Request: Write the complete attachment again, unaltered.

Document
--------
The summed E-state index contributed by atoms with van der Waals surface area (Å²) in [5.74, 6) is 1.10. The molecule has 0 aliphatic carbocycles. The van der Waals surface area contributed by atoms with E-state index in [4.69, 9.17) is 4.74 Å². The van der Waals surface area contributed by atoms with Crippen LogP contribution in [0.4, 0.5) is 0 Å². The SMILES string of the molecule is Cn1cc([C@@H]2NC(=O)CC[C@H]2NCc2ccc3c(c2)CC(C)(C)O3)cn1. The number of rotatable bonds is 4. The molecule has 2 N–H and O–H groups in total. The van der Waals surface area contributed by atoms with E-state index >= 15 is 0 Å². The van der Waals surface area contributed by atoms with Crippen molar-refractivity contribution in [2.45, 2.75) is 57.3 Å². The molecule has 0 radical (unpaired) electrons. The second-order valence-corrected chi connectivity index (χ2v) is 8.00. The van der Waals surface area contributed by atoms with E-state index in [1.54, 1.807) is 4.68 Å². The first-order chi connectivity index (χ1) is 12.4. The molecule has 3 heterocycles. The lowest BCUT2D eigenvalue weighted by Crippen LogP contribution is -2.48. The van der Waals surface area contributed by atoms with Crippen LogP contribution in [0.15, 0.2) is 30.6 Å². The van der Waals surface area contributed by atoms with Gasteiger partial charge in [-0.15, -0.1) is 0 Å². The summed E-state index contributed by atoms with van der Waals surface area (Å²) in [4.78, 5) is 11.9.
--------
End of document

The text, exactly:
The summed E-state index contributed by atoms with van der Waals surface area (Å²) in [5.74, 6) is 1.10. The molecule has 0 aliphatic carbocycles. The van der Waals surface area contributed by atoms with E-state index in [4.69, 9.17) is 4.74 Å². The van der Waals surface area contributed by atoms with Crippen LogP contribution in [0.4, 0.5) is 0 Å². The SMILES string of the molecule is Cn1cc([C@@H]2NC(=O)CC[C@H]2NCc2ccc3c(c2)CC(C)(C)O3)cn1. The number of rotatable bonds is 4. The molecule has 2 N–H and O–H groups in total. The van der Waals surface area contributed by atoms with E-state index >= 15 is 0 Å². The van der Waals surface area contributed by atoms with Crippen molar-refractivity contribution in [2.45, 2.75) is 57.3 Å². The molecule has 0 radical (unpaired) electrons. The second-order valence-corrected chi connectivity index (χ2v) is 8.00. The van der Waals surface area contributed by atoms with E-state index in [1.54, 1.807) is 4.68 Å². The first-order chi connectivity index (χ1) is 12.4. The molecule has 3 heterocycles. The lowest BCUT2D eigenvalue weighted by Crippen LogP contribution is -2.48. The van der Waals surface area contributed by atoms with Crippen LogP contribution in [0.15, 0.2) is 30.6 Å². The van der Waals surface area contributed by atoms with Gasteiger partial charge in [-0.15, -0.1) is 0 Å². The summed E-state index contributed by atoms with van der Waals surface area (Å²) in [4.78, 5) is 11.9.